Seattle Central receives $3.8 million grant to prepare underrepresented young people for tech careers
TechHire program will match employers with diverse candidates while helping students learn on the job.
Low-income and underrepresented young people in the Seattle area will have better access to career opportunities in the technology sector thanks to a $3.8 million grant from the United States Department of Labor. With these funds, Seattle Central College is leading a diverse group of partner organizations to implement a program called TechHire Seattle-King County.
A paid apprenticeship model in the local technology industry forms the centerpiece of this program, helping employers identify diverse and qualified candidates while providing opportunities for students to learn on the job. Grant partner LaunchCode, a nonprofit that works to create economic opportunities for aspiring developers and a pioneer of this model, will connect students with training programs in coding. Seattle Central will introduce students to coding through its highly-regarded IT programs, along with other partner organizations such as Unloop, Floodgate and Ada Developer Academy.
LaunchCode will also place students with companies that can provide mentorship and additional training. Employers then have the option to hire students at the end of three- to six-month apprenticeships.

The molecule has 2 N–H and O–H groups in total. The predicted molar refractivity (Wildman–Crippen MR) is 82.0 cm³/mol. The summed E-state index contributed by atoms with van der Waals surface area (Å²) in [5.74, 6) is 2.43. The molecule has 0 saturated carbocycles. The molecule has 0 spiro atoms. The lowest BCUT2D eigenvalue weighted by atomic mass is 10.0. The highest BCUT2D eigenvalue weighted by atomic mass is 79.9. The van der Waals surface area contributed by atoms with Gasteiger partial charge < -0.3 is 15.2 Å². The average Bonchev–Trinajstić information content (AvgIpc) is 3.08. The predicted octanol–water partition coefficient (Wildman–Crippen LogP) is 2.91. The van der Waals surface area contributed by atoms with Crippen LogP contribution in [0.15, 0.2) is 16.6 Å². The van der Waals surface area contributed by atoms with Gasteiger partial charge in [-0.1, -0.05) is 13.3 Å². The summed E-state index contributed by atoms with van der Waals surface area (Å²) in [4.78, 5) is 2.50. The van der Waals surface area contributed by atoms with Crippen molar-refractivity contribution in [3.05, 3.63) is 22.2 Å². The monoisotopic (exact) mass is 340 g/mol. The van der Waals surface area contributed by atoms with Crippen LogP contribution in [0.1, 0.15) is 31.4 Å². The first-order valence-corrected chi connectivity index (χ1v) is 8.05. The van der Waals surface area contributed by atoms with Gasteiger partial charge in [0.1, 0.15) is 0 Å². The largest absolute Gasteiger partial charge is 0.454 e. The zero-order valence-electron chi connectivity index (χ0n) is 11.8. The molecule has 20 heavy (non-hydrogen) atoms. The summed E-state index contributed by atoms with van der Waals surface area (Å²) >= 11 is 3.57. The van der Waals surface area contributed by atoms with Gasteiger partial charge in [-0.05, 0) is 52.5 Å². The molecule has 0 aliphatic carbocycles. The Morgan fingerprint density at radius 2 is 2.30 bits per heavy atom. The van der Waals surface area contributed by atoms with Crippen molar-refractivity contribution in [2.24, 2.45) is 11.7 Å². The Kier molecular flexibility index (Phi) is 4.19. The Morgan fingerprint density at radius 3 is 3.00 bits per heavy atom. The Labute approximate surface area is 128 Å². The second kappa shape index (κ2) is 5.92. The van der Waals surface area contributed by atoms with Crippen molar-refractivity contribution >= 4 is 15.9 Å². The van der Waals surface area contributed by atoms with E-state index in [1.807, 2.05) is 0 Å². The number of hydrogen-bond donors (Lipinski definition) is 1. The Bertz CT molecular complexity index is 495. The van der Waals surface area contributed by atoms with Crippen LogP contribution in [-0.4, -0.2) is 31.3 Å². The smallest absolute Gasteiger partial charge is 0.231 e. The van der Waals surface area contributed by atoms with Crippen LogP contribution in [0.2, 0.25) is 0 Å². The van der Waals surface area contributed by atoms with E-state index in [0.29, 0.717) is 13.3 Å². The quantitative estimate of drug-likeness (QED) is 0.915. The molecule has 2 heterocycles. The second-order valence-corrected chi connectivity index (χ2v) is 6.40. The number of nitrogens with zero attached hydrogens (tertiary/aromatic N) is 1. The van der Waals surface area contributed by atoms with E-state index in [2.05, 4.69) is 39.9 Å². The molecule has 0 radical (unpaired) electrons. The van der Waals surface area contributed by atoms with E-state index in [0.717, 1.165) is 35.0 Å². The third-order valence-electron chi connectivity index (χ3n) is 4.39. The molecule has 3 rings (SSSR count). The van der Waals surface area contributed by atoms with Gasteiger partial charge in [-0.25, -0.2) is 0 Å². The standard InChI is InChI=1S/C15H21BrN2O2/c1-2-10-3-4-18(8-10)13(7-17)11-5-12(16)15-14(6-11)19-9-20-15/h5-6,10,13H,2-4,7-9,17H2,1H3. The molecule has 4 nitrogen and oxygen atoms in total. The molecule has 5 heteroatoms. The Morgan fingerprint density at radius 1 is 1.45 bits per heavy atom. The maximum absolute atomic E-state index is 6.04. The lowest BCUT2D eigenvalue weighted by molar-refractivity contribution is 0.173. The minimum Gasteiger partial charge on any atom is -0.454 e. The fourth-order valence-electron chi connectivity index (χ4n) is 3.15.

“We believe this is a win for local tech employers, who will have access to more qualified candidates to fill key positions, and a win for young people in our community, giving them opportunities to prepare for family-wage jobs that will help them build brighter futures,” President Sheila Edwards Lange, Ph.D., said.
The grant will primarily target youth who are not currently in school and young adults ages 17-29 who face barriers to training and employment, including lack of education, skills and work experience. The goal is to serve 765 individuals over four years with education, training and employment, and to increase the number of women, people of color and formerly incarcerated individuals in the technology industry.
The grant, the first ever received by Seattle Central from the Department of Labor, was secured with the help of Sen. Patty Murray (D-WA), the ranking Democrat on the Senate Health, Education, Labor, and Pensions Committee, who has been a longtime advocate of apprenticeship programs. She has worked to ensure the government is training and retraining workers for high skill, high tech, high wage occupations through a range of programs.
The inaugural Coding Dojo-Seattle Central courses will teach the LAMP and Python coding languages, and will run April 1 to June 29. It will include three modules for each coding language.
1) Web Fundamentals and Introduction to the LAMP Stack (April 1 to 27)
2) Introduction to PHP (April 29 to May 25)
3) Advanced PHP Concepts (June 3 to 29)
1) Web Fundamentals and Introduction to Python (April 1 to 27)
2) Introduction to Python and Object Oriented Programming (April 29 to May 25)
3) Advanced Python Concepts (June 3 to 29)
Those who are interested in participating in this program can learn more online: https://www.launchcode.org/communities/seattle.